imagine calling someone and giving them 60 seconds to convince you why YOU should work with them? not exactly selling now is it? that is "posture". if you are so sold on your venture, then you will want to have the feeling you are carrying a goose that lays golden eggs. how hard are you going to try to convince someone to give them that goose? not very and in a about 4 seconds you are on to the next person to see if they are smart enough to grasp the wealth you hold in your goose.

    if you play with dollars, you make dollars. if you have a low-ticket item, are you able to leverage your sales volume with a network? this is a challenge for most as when they make a sale, they do not produce enough revenue to acquire more leads or pay bills. MLM is a ideal dream come true model done well, a nightmare if not done well.

    suspects reveal themselves quickly when you train your ear to listen, that may be much more important than learning "what to say when". takeaway is a great tool to use to find out if you have a prospect or a suspect.

    You can ask for the sale right up front. "Tuscan", i wouldl love to value both your time and mine immediately. if i can show you a solid business, low start up costs, high in demand product or service that produces good profits for those who go to work and follow a proven system in the next 5-10 minutes, can you tell me if you are serious about starting a new business today?

    next. it is always best to get a quick no, than a slow one. there are ONLY two types of people and activity in any business. revenue producing, and non-revenue producing. i met a mentor after 17 years in network marketing. he told me a shortcut to making my first million. his advice? make 10,000 quick phone calls. i did too. so while i am not a big-shot at all, i was a little shot that kept shooting. i dialed off the numbers/symbols off the phone completely. paying the price for the price to be paid. leaders lead. hope this helps you sir. Dr. Mike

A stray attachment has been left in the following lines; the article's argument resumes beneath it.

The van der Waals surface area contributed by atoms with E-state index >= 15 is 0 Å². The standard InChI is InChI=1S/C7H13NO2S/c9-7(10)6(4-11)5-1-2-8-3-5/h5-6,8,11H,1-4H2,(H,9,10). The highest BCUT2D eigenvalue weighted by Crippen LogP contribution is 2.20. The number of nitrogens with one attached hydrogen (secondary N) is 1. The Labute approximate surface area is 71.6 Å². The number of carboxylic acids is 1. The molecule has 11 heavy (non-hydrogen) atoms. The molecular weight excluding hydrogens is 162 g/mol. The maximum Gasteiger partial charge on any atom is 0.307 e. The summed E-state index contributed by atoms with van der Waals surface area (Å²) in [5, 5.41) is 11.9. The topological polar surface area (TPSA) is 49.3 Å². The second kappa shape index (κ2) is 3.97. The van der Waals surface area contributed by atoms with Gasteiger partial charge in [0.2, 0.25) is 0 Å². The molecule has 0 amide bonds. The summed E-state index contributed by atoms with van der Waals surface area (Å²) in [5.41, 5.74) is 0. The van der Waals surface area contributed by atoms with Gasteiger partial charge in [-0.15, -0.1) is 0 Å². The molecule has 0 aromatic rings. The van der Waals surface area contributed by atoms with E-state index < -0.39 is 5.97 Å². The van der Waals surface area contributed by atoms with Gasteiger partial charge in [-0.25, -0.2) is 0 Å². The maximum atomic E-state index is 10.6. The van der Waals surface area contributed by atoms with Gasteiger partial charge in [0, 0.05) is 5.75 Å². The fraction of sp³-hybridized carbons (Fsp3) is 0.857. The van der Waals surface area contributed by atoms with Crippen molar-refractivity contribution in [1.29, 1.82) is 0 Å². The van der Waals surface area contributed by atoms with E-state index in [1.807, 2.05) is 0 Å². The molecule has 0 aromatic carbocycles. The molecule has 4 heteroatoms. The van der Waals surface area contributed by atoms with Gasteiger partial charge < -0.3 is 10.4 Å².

{{ DiscussionBoard.errors[4461920].message }}
  • Profile picture of the author Avanyx
    Originally Posted by tuscan View Post

    Based on the many posts I've been reading, getting started in offline marketing can be daunting and closing your first sale or two can be a major challenge. So, knowing what you know now, if you were starting out as a newbie today, how would you identify hot prospects, how would you approach them (in person, phone call, email, etc.) and what service would you pitch them (SES, website development, SEO, etc.) to close the deal and write a contract?
    I have only started with offline marketing as basically I am sick of all the new internet marketing affiliate secret methods and tactics, there is a new tactic that comes out nearly every day most of them are great for short term money but I thought that it was time to focus more on the long term and build a business from scratch.

    In the UK there is a program called Go For It that helps people startup a business, they teach Market Research, Analysis, Taxes and Contracts etc which is a 8 day course for startups, its great.

    I am still learning and putting into practice alot of the things that I have read here on the Warrior Forum and elsewhere.

    How I got started...

    Make a short list of people that you know have their own business or are an influence within a business and contact them and offer to do a freebie in order to build up a portfolio so that you can show your services to other businesses.

    Try not to do everything at once.

    I would recommend learning as you go.

    The mistake that I made with affiliate marketing was to try and have everything perfect first so all I did was read and read and read and never really got started, this is what I am trying to avoid this time around.
    {{ DiscussionBoard.errors[4464739].message }}
  • Profile picture of the author Nic Lynn
    Sign-up to be a member of your local Chamber of Commerce and start attending their meetings. Bonus points: give a presentation on "local business and the impact of the internet"
    {{ DiscussionBoard.errors[4467228].message }}

Trending Topics